Well, Louis was suitably gulled, and gathered his army and sent half of it north under the leadership of the Count of Perche. Then Louis himself besieged the mighty castle of Dover which, to be fair, was of rather more strategic importance than ‘Sorrel, whatever my local loyalties. When Perche arrived at Mountsorrel, they found Ranulph had already given the siege up as a bad job. So Perche moved on to a bigger prize – the last royalist stronghold in the north, long but fruitlessly besieged by the northern barons – the castle of Lincoln, held by its castellan Nicola de la Hay. On the way they indulged in a little light pillaging, murder and destruction, as you do, until they came to Lincoln and joined the siege.
Marshal decided that now was the time to roll the dice, and attack while Louis’ army was divided; and Lincoln was an important prize, and must not fall. Marshal’s army was not the host commanded by the Barons and by Perche – it numbered but 406 knights and 316 crossbowmen. But the time had come, destiny is all. Marshal marched to Lincoln.
Listen now sirs! Glory and honour are at hand! Right here and now you can win the country’s freedom, truly; so damn any man who fails this day to challenge those who seize our land and property. …and if we die in this mission, then God who sees and knows the good, will set us in his paradise…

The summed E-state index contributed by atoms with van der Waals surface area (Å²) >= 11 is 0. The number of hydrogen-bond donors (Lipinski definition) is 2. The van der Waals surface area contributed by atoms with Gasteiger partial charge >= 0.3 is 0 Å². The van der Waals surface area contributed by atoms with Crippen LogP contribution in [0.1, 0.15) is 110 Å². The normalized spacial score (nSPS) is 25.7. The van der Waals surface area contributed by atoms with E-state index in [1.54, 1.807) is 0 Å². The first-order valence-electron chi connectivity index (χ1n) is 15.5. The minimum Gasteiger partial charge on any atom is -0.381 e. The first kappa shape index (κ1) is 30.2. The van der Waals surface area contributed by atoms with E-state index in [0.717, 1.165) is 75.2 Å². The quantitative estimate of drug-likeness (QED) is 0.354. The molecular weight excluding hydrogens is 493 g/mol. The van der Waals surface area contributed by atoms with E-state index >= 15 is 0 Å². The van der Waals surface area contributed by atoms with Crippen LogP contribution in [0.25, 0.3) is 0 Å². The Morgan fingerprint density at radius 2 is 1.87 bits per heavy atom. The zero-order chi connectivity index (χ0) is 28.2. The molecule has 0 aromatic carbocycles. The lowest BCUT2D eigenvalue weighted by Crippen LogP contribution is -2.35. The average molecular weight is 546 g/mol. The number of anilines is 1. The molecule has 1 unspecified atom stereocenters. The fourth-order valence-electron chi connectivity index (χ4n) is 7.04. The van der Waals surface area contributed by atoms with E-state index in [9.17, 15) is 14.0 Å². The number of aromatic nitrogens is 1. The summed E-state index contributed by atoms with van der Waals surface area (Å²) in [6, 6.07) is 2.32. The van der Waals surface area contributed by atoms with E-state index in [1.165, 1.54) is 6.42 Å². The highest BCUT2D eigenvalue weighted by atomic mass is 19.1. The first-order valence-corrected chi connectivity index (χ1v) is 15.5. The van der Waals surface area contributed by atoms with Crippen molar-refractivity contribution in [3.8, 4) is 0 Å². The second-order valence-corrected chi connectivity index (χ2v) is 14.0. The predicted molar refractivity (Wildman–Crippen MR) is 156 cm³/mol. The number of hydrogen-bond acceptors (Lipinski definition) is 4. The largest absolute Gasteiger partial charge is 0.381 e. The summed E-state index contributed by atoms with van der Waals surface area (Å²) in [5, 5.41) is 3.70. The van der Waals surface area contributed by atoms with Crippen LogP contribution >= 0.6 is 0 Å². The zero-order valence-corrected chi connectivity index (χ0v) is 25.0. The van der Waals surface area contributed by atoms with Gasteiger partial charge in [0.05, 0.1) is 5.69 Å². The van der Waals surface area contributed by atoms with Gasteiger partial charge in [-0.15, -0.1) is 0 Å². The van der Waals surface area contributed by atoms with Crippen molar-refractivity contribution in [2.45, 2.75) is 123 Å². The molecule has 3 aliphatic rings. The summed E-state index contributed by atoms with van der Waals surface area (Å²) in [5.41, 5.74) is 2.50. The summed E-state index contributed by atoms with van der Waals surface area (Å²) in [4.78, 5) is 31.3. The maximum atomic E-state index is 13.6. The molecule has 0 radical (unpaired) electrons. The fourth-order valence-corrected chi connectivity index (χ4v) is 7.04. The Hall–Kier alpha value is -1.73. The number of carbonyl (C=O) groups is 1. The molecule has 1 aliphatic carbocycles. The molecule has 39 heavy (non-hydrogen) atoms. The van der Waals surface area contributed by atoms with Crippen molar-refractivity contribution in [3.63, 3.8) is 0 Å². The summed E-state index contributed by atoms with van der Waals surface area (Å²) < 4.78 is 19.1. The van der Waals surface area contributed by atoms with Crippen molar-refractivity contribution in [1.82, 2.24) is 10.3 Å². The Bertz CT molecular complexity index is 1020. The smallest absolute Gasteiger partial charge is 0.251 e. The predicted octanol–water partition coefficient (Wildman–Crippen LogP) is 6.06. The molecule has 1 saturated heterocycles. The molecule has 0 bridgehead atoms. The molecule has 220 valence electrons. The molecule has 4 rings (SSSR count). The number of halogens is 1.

This and more was Marshal’s speech before the battle of Lincoln. Which took place on 20th May 1217. Marshal and his little army rose bright and early at dawn, and marched the 10 miles from their camp towards Perche’s 600 knights and thousand footmen. The French were inside the town with their engines, though outside the castle still held my Lady de la Hay. They saw Marshal coming. Before the war war came the jaw jaw – Marshal sent an embassy to see if the French could be persuaded to run away. They couldn’t, but rather sneakily under cover of the embassy a plan was hatched with the castle; Faulkes de Breaute would sneak into the castle through a postern gate with crossbowmen so they could pepper the French and distract them. Meanwhile Marshal and his knights would enter the town from a secret gate.
Marshal was probably around 70 now – but there he was in the melee when the time came, pushing into Lincoln and hammering away at the French. Meanwhile, de Breaute’s crossbowmen were on the castle wars. Despite the numbers game, the fury of the royalist attack and the vicious hail of crossbow bolts from the castle walls put the French on the defensive and they were forced back. And then, disaster – the Count of Perche was accidentally killed, which Marshal deeply regretted, it just wasn’t cricket to kill the nobles, that’s what the peasants were for. But the French panicked at the loss of their commander. They were pushed down the hill towards the southern gate – until they lost it completely, and broke, turning into a rabble and legging it with all their might. Marshal had won a magnificent victory, restored the prestige of the royalist faction. 46 Barons were captured and 300 knights, while the fleeing footsoldiers were pursued for 25 miles and picked off by the local peasantry.
The Battle of Lincoln, with it’s yield of prestige and rebels captured was a transformation for the royalists – but would it be enough to take on the French, Scots, and remaining rebel lords?
Find out next week members all, for the very last episode of Marshal’s story.